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Hi

I have 10,000$ sitting in an RRSP account with TD. It has not been invested in anything yet (I put it in in March 09 for tax benefits). I was wondering whats the best investment strategy for it? I have no constraints as of now (I would like to keep it growing long-term). Do you think buying some stocks would be a good idea?

Thanks

A new-inexperienced-investor
 

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Hi

I have 10,000$ sitting in an RRSP account with TD. It has not been invested in anything yet (I put it in in March 09 for tax benefits). I was wondering whats the best investment strategy for it? I have no constraints as of now (I would like to keep it growing long-term). Do you think buying some stocks would be a good idea?

Thanks

A new-inexperienced-investor
Low fee index fund.
 

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kv123. I find there is a lot of information out there regarding investment strategies. You can refer to this website for more information on investing, and it is geared towards canadians: http://www.financialwebring.org/

Also, here is a primer on investing in Canada: http://www.shakesprimer.com/

And, here is a link to low cost index funds that might interest you:http://www.bylo.org/idxfunds.html

One frustration I've encountered when trying to figure out my investment strategy is how to actually buy the products I want, once I've determined how my portfolio will be structured. From what I can tell, and this can take on many forms, you may end up with several accounts. One brokerage account with a bank to buy low cost index funds, and a brokerage account with a discount broker to buy etfs or other equities.

For buying td e-series funds you can refer to Canadian Capitalist's posts here: http://www.canadiancapitalist.com/investing-in-td-e-series-funds-for-your-resp/

and here: http://www.canadiancapitalist.com/sleepy-mini-portfolio/

Also, you can find a comparison of discount brokers, written on milliondollarjourney, here: http://www.milliondollarjourney.com/review-canadian-discount-brokerages.htm

Hope this helps.
 

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Discussion Starter #5
Thanks so much for all the inputs. I will look into them and get back if I have any questions.
 

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With only $10K you could start with one of TD's CDN Balanced Funds. If you expect to be adding to your RRSP every year, you should read up creating your own portfolio with mutual funds. If you like the couch potato, TD has e-index funds that have low MERs. If you like the couch potato, but don't want to be bothered with periodic rebalancing, ING has Streetwise funds, that are basically made up index funds similar to the couch potato. But you would have to have your RRSP transferred to ING. $10K is too ittle to create a diversified stock portfolio.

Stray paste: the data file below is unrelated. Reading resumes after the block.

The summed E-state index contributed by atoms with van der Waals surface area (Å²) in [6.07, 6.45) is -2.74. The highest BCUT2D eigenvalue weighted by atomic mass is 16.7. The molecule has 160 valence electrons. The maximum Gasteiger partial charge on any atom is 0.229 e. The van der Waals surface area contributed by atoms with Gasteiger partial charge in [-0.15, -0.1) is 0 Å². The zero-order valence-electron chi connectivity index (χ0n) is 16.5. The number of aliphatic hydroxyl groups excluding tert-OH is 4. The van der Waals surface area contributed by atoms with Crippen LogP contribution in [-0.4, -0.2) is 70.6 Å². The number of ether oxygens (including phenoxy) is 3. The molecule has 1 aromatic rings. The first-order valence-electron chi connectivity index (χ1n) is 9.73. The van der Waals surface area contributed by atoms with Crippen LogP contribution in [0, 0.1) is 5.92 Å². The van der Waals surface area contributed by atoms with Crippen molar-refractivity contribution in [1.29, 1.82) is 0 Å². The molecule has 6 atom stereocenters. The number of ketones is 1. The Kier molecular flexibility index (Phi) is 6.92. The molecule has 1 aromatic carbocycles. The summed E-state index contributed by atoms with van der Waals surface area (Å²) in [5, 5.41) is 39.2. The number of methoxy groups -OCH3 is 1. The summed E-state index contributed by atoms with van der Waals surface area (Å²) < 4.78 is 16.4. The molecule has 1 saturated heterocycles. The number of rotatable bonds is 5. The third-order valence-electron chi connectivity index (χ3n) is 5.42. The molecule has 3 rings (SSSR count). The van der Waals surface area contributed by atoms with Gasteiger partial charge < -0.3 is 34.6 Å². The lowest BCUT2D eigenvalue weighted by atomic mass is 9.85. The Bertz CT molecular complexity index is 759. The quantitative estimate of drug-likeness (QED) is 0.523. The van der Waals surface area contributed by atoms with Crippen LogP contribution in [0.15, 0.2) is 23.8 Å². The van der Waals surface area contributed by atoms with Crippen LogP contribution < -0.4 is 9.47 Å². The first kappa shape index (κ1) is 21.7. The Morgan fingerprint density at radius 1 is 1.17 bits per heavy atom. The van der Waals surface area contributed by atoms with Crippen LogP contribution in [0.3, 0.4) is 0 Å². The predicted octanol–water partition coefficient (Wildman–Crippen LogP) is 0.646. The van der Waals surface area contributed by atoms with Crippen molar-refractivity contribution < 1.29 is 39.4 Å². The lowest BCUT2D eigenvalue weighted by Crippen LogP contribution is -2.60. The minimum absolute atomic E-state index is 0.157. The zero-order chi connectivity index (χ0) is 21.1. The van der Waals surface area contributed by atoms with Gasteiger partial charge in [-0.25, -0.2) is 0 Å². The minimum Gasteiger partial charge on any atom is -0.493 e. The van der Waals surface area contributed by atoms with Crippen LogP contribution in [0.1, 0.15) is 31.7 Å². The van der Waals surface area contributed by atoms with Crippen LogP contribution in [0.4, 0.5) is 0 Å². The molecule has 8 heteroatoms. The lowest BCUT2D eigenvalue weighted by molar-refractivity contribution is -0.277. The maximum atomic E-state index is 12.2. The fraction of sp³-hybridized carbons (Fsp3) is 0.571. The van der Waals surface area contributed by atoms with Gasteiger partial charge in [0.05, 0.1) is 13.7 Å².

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$10K is too little to create a diversified stock portfolio.
I've got to disagree with you here.

$2500 - TSX 60
$2500 - S&P 500
$2500 - EAFE
$2500 - Short-term bonds

Very well diversified, fees are extremely low if the OP goes with the TD e-series. Even opening up a brokerage account, there may or may not be any annual account fees (depending on other investments). With ETFs, transaction costs would only be about 1%.
 

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I've got to disagree with you here.

$2500 - TSX 60
$2500 - S&P 500
$2500 - EAFE
$2500 - Short-term bonds

Very well diversified, fees are extremely low if the OP goes with the TD e-series. Even opening up a brokerage account, there may or may not be any annual account fees (depending on other investments). With ETFs, transaction costs would only be about 1%.
I was referring to OP's apparent wish to purchase stocks, not mutual funds or ETFs.
 

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whatever you do, dollar cost average it in...
I disagree with sprocket1200 in this case. Dollar cost averaging is a good idea if you are making frequent small contributions, particularly to mutual funds. If you have a lump sum to invest, you should invest it all at once rather than leaving much of your cash idle earning nothing as you dollar-cost-average into a position. Cash that is invested in something at least has the potential to earn market returns, where cash held as cash can only earn you the interest rate your broker is willing to offer (on $10k this is typically 0%).
 

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don't get me wrong, I am not saying to DCA $100 per month for 100 months. it all depends on your appetite for risk. no one knows where the market is going in the next six months.

next 10 years we hope we all know, and this is where people will say, ah, just dump it in, it will grow over time.

but I say 1% can make a difference, why not try to get it. if this investment would have started Jan 1, the case is clear. you could do $1,500 or 2,000 monthly (or divided up weekly).

if there are US stock purchases in your future, then the CAD$ may have implications. has it finished going up? are you smart enough to make the entire bet?
 
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